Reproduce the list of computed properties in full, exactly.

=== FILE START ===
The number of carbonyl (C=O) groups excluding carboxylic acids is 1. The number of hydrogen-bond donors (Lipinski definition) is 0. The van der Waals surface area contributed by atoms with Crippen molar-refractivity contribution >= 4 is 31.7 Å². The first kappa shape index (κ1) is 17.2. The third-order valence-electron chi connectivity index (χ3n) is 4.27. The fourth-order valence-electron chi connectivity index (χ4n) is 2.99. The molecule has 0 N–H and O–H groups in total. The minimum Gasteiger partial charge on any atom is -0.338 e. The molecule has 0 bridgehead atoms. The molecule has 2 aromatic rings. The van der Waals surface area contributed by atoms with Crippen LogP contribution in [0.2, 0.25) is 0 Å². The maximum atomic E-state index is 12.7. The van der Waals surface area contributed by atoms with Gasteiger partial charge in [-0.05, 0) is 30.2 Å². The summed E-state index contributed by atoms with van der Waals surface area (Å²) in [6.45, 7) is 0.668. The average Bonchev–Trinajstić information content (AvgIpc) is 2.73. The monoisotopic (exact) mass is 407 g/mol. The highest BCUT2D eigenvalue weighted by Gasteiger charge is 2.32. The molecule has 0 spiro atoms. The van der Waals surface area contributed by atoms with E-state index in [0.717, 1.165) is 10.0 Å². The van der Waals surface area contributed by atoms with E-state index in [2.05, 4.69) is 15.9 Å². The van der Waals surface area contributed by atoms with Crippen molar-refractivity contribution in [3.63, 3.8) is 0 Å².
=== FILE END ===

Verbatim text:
The number of carbonyl (C=O) groups excluding carboxylic acids is 1. The number of hydrogen-bond donors (Lipinski definition) is 0. The van der Waals surface area contributed by atoms with Crippen molar-refractivity contribution >= 4 is 31.7 Å². The first kappa shape index (κ1) is 17.2. The third-order valence-electron chi connectivity index (χ3n) is 4.27. The fourth-order valence-electron chi connectivity index (χ4n) is 2.99. The molecule has 0 N–H and O–H groups in total. The minimum Gasteiger partial charge on any atom is -0.338 e. The molecule has 0 bridgehead atoms. The molecule has 2 aromatic rings. The van der Waals surface area contributed by atoms with Crippen LogP contribution in [0.2, 0.25) is 0 Å². The maximum atomic E-state index is 12.7. The van der Waals surface area contributed by atoms with Gasteiger partial charge in [-0.05, 0) is 30.2 Å². The summed E-state index contributed by atoms with van der Waals surface area (Å²) in [6.45, 7) is 0.668. The average Bonchev–Trinajstić information content (AvgIpc) is 2.73. The monoisotopic (exact) mass is 407 g/mol. The highest BCUT2D eigenvalue weighted by Gasteiger charge is 2.32. The molecule has 0 spiro atoms. The van der Waals surface area contributed by atoms with E-state index in [0.717, 1.165) is 10.0 Å². The van der Waals surface area contributed by atoms with E-state index in [2.05, 4.69) is 15.9 Å². The van der Waals surface area contributed by atoms with Crippen molar-refractivity contribution in [3.63, 3.8) is 0 Å².